Reports: Russia asks China for military and economic aid to help in Ukraine
The Kremlin has asked China's government for military equipment and other assistance to support the Russian invasion of Ukraine, per multiple reports citing U.S. officials on Sunday.
What to watch: American officials said there were indications that Russia's military was running out of weaponry and one added that the U.S. was "preparing to warn its allies" due to signs that Beijing may be prepared to help Moscow, according to the Financial Times, which first reported the news.
- It was not immediately clear what types of arms Russian officials had requested, or whether U.S. officials knew of how China's government has responded, per the Washington Post.
Meanwhile, national security adviser Jake Sullivan is due to travel to Rome on Monday for a meeting with senior Chinese foreign policy adviser Yang Jiechi to discuss Russia's invasion.
What they're saying: Sullivan told CNN earlier on Sunday that U.S. officials were "communicating directly, privately to Beijing that there will absolutely be consequences for large-scale sanctions evasion efforts or support to Russia to backfill them."
- He added that the U.S. "will not allow that to go forward and allow there to be a lifeline to Russia from these economic sanctions from any country anywhere in the world."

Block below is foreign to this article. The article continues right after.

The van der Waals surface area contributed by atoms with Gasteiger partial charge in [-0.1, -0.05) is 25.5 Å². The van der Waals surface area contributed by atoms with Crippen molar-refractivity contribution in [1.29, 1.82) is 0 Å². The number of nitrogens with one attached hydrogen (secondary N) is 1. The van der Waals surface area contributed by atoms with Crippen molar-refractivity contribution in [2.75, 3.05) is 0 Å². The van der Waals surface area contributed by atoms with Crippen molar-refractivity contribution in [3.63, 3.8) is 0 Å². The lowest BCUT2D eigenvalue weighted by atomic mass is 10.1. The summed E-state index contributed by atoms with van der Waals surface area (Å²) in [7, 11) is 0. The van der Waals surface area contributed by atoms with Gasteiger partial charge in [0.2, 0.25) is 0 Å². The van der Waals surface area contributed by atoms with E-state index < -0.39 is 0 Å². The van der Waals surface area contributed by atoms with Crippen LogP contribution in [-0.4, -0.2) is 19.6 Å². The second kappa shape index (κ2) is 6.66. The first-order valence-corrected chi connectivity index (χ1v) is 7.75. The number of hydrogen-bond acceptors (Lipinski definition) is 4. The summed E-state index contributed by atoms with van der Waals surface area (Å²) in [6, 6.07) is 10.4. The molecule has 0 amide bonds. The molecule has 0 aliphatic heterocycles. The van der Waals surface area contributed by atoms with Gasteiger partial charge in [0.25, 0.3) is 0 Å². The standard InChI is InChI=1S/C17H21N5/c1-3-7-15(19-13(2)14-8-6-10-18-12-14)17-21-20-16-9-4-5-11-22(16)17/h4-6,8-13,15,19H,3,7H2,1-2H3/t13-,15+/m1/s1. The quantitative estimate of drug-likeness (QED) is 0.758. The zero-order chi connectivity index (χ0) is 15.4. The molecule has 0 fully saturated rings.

The other side: Liu Pengyu, a spokesperson for the Chinese Embassy in D.C., said he hadn't heard of any request from Russian officials, per the New York Times.
- "The current situation in Ukraine is indeed disconcerting," he said, stressing Beijing wants to see a peaceful resolution. "The high priority now is to prevent the tense situation from escalating or even getting out of control."
- Kremlin spokesperson Dmitry Peskov also denied that Russia had asked China for military assistance, insisting "Russia has the independent capacity to continue the operation," per Bloomberg.
The big picture: Chinese President Xi Jinping and Russian President Vladimir have forged closer ties, including military cooperation, Axios' Zachary Basu notes.
Flashback: As Russia's military was building the capacity to invade Ukraine last month, Putin and Xi issued a joint statement ahead of their meeting at the opening ceremony of the Beijing Olympics that voiced opposition to the further enlargement of NATO.
- The Kremlin had repeatedly made comments previously over negotiations on NATO's expansion, using the threat of military action to demand a legal guarantee that Ukraine would never join the alliance, Basu notes.
- Representatives for the Biden administration did not immediately return Axios' request for comment.
Go deeper: Western sanctions tie Russia even tighter to China
Editor's note: This article has been updated with new details throughout.